Community co-operative Whitby Esk Energy has launched a share issue to raise £320,000, in order to install a community owned 50kw hydroelectric turbine, using a fish-friendly Archimedes screw, on the River Esk near Whitby.

The share issue is an example of community investment, where communities are engaged to invest in themselves, harnessing the collective investment powers of whole communities, to raise large amounts of capital in small sums.

Community Shares , a Government-funded action learning research project looking at new ways for social enterprises to attract finance, explains the unifying feature of diverse examples of community investment across the country:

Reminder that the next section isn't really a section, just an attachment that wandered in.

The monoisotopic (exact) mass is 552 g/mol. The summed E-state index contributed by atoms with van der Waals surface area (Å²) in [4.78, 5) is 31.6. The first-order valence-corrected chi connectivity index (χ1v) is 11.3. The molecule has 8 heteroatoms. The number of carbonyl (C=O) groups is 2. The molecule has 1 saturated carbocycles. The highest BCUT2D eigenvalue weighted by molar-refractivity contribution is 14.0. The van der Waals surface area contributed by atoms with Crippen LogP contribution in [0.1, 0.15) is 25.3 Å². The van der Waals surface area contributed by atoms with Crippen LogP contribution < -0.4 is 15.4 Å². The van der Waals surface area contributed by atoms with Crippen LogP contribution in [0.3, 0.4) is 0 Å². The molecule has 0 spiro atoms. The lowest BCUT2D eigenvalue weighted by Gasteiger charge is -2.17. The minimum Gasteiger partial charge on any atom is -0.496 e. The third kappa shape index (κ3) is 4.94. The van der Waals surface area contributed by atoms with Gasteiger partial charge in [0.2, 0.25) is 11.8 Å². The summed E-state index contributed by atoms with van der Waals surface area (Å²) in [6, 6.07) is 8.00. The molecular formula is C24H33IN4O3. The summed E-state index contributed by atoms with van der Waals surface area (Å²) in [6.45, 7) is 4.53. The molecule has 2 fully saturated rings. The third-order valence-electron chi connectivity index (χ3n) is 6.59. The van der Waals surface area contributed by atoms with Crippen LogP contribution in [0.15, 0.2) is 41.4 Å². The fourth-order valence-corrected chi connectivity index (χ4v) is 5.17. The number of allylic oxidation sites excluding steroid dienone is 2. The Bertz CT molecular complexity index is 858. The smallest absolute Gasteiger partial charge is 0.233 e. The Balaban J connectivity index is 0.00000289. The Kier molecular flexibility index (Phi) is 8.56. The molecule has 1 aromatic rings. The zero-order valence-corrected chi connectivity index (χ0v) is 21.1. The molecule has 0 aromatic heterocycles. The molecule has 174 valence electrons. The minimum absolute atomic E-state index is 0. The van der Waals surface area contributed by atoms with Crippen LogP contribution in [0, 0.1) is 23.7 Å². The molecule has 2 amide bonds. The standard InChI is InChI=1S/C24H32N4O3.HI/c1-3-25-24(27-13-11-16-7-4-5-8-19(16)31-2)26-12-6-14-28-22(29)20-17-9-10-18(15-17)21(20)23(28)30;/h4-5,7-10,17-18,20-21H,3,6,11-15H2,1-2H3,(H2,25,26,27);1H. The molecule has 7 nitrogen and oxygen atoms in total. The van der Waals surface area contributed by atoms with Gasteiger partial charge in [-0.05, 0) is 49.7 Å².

Community Shares is funded by the Office of Civil Society and led by the Department for Communities and Local Government, and delivered by the Development Trusts

The co-operative is promoting the shares as a social investment, not a financial investment, describing it as an ideal way to act locally to offset carbon emissions and help promote renewable energy. Shares are available through to 18th September 2011 for as little as £250, up to a maximum of £20,000. The project intends to pay up to 6% interest from year 3 and shares will be withdrawable from year 5..

Whitby Esk Energy steering groupThe Whitby Esk Energy steering group on site

Further information is available from the Esk Energy Group

Source : Nick Saltmarsh SD Scene

Special Feature

World headed for irreversible climate change in five years, IEA warns